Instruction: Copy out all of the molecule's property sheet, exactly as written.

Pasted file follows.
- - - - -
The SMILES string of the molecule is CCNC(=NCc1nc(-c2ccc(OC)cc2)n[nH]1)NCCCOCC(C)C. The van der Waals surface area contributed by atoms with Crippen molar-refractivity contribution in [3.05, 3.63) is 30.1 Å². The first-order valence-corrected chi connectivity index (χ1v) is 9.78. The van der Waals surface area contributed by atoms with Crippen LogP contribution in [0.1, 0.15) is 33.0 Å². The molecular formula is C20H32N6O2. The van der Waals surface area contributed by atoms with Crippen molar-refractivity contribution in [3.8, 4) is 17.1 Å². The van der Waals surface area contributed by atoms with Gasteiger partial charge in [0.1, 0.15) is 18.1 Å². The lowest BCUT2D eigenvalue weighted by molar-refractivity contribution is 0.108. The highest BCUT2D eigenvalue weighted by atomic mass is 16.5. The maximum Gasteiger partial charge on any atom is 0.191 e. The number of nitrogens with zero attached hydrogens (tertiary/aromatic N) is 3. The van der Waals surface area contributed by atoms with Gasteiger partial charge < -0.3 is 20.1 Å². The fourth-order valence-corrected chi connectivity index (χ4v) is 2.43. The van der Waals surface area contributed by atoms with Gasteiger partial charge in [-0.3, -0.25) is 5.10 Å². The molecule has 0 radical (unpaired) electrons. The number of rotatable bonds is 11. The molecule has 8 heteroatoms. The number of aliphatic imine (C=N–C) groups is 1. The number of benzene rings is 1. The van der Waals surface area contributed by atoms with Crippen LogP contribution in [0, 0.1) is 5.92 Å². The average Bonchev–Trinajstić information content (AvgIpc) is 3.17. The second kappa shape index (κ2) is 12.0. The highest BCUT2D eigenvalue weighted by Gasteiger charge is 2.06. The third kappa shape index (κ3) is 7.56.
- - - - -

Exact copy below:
The SMILES string of the molecule is CCNC(=NCc1nc(-c2ccc(OC)cc2)n[nH]1)NCCCOCC(C)C. The van der Waals surface area contributed by atoms with Crippen molar-refractivity contribution in [3.05, 3.63) is 30.1 Å². The first-order valence-corrected chi connectivity index (χ1v) is 9.78. The van der Waals surface area contributed by atoms with Crippen LogP contribution in [0.1, 0.15) is 33.0 Å². The molecular formula is C20H32N6O2. The van der Waals surface area contributed by atoms with Crippen molar-refractivity contribution in [3.8, 4) is 17.1 Å². The van der Waals surface area contributed by atoms with Gasteiger partial charge in [0.1, 0.15) is 18.1 Å². The lowest BCUT2D eigenvalue weighted by molar-refractivity contribution is 0.108. The highest BCUT2D eigenvalue weighted by atomic mass is 16.5. The maximum Gasteiger partial charge on any atom is 0.191 e. The number of nitrogens with zero attached hydrogens (tertiary/aromatic N) is 3. The van der Waals surface area contributed by atoms with Gasteiger partial charge < -0.3 is 20.1 Å². The fourth-order valence-corrected chi connectivity index (χ4v) is 2.43. The van der Waals surface area contributed by atoms with Gasteiger partial charge in [-0.3, -0.25) is 5.10 Å². The molecule has 0 radical (unpaired) electrons. The number of rotatable bonds is 11. The molecule has 8 heteroatoms. The number of aliphatic imine (C=N–C) groups is 1. The number of benzene rings is 1. The van der Waals surface area contributed by atoms with Crippen LogP contribution in [0, 0.1) is 5.92 Å². The average Bonchev–Trinajstić information content (AvgIpc) is 3.17. The second kappa shape index (κ2) is 12.0. The highest BCUT2D eigenvalue weighted by Gasteiger charge is 2.06. The third kappa shape index (κ3) is 7.56.